man wanted for atrocities committed during the regime and it reminds her of her husband and all
that he has done. It panics her, even when it turns out not to be him, and it seems as though Anne
has buried the truth of what her husband has done under the worry that her daughter finds out and
that her husband is outed. It ends with her vowing off midnight mass, and it seems like just another
piece that Haitians had to give of themselves in order to mend what they had left. Another way to
bury the past so far down that nobody will be able to hurt from it anymore.
6: The Bridal Seamstress
The sixth story is an unsettling tale of what the trauma of being punished and mistreated by the
regime does to individuals. Beatrice is a Haitian woman who was punished by a ‘Dew Breaker’ (Ka’s
father) for rejecting him, and she has become somewhat unhinged now due to the paranoia that
lives with her about him finding her and following her in this new life she has built.
7: Monkey Tails
The seventh story explores the discord between the natives of Haiti, the uneven power structure
and the anger that appeared after the exile of Baby Doc. It is told from the perspective of Michel,
who reflects on his childhood and the distance that was between him, his family and his neighbours.
He reflects on the rage and bloodthirstiness of the crowds when the president was gone and the
militia were left, and the death and disappearance of his friends and the people he knew. Duvalier
referred to himself as strong as a monkey’s tail just before the civil unrest that led to his fleeing,
which is a creole saying meaning of great strength, and the height of irony.
9: The Dew Breaker
The ninth story reverts to Ka and her father. It tells the backstory of her Father; how he worked for
the regime, how he enjoyed his time working up the ranks and killing and torturing, until he was sent
to assassinate a preacher. The preacher is not to be killed, for fear of becoming a martyr to the
people and the rebels, but in an unfortunate incident that causes the nasty scar across Ka’s father’s
face he ends the preacher’s life. Finally realising the danger of the regime and sensing his
punishment might be similar to those he has already dealt out, he flees… and runs straight into the
stepsister of the preacher on her way to visit her brother. Thinking he’s escaped, she insists on
helping him tend to his injured face – and from there, they are together, away from the regime, and
Ka comes to be.
Here, Ka tries to understand why her mother would do such a thing, why she would marry such a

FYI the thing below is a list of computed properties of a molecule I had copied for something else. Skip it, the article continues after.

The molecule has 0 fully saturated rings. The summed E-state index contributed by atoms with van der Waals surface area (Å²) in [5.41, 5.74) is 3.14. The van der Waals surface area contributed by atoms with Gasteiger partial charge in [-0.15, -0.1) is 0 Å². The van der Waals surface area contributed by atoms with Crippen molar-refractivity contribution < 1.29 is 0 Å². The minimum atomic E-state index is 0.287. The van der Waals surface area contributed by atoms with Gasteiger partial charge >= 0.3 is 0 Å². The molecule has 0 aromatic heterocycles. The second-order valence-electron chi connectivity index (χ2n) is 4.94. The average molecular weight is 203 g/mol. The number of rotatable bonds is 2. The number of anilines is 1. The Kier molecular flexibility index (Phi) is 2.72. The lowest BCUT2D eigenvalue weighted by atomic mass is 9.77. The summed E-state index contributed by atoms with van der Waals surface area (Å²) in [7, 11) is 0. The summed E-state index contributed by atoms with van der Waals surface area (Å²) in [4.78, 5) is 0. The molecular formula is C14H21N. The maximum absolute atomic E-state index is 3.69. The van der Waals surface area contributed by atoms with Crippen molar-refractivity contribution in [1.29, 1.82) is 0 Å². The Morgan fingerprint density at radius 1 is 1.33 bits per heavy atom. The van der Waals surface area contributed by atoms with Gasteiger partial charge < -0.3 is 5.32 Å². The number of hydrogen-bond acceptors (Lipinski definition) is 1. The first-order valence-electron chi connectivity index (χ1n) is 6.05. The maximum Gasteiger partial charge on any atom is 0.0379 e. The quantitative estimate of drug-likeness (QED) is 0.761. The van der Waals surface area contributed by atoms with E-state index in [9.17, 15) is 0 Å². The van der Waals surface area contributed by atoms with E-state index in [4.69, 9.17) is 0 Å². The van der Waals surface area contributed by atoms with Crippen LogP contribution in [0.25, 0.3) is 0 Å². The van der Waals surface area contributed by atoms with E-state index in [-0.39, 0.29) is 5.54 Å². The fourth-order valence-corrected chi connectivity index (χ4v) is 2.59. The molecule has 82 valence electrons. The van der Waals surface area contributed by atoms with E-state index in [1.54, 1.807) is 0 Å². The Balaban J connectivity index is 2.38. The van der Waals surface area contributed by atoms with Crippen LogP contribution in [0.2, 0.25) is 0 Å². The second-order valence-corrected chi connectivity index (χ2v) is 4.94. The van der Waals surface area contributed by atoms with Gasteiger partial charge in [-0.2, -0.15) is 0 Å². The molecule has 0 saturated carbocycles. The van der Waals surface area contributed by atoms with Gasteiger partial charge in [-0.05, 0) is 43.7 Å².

man. Anne believes that she has saved her husband’s life by mending him that day, and possibly
saved his soul – but the phone conversation between her and her daughter is rather ambiguous and
really the questions we, as readers, want answers to aren’t truly addressed.
Forget, Regret, Repent – The novel poses the question, can we truly repent if we are trying to forget
what we have done? Can we truly forget that which we regret? The answer for Ka’s father is
obviously a negative. Though he has tried to repent by living a mild and inoffensive life, quiet and
tucked away from everyone, he still cannot forget what he did and what he caused. His reminder
stares him in the mirror every single day.
Trauma – The trauma of the atrocities committed under the regime of Papa Doc echo through to the
new generations of Haitians. The novel deals with the aftermath of trauma, how not only a nation
must be rebuilt but its citizens as individuals must also be formed again. They must learn how to
mesh their own experiences with their new lives and the lives of the new generations, remaining
aware of the atrocities committed and the lesson in morality learned, whilst also moving forward.
The Trial of Ka’s Father – The novel almost reads as a trial for Ka’s father. Is he worthy of
forgiveness? He wishes to repent, sees himself as unworthy of a statue that his daughter has made,
but does he truly understand the impact he has had on the lives of others? That concept is explored
through the lives of others affected by the regime and comes back to remain unanswered in the final
short story ‘The Dew Breaker’. It is almost as if the novel itself mirrors Ka’s indecision on the
character of her father, her inability to reconcile who she grew up with, who raised her, with the
monsters of her childhood and her people. It’s up to the readers, as a witness to the events – and
those now with a fuller picture of what the father has caused – to decide for themselves whether
Ka’s father is worthy of forgiveness.
Duality (‘Marasa Consciousness’) – Marasa is the Haitian creole word for ‘twins’ and is used by
Danticat to describe the duality of nations (Haiti and the Dominican Rep.), but can also be used to
see the duality of emotions and the two different sides to Ka: the daughter of her father, who is not
who she thought he was, and the daughter of her mother, whose brother and therefore her who
suffered at the hands of the regime. It is the power of two: the story of a people oppressed, and the
story of a people rising from the ashes.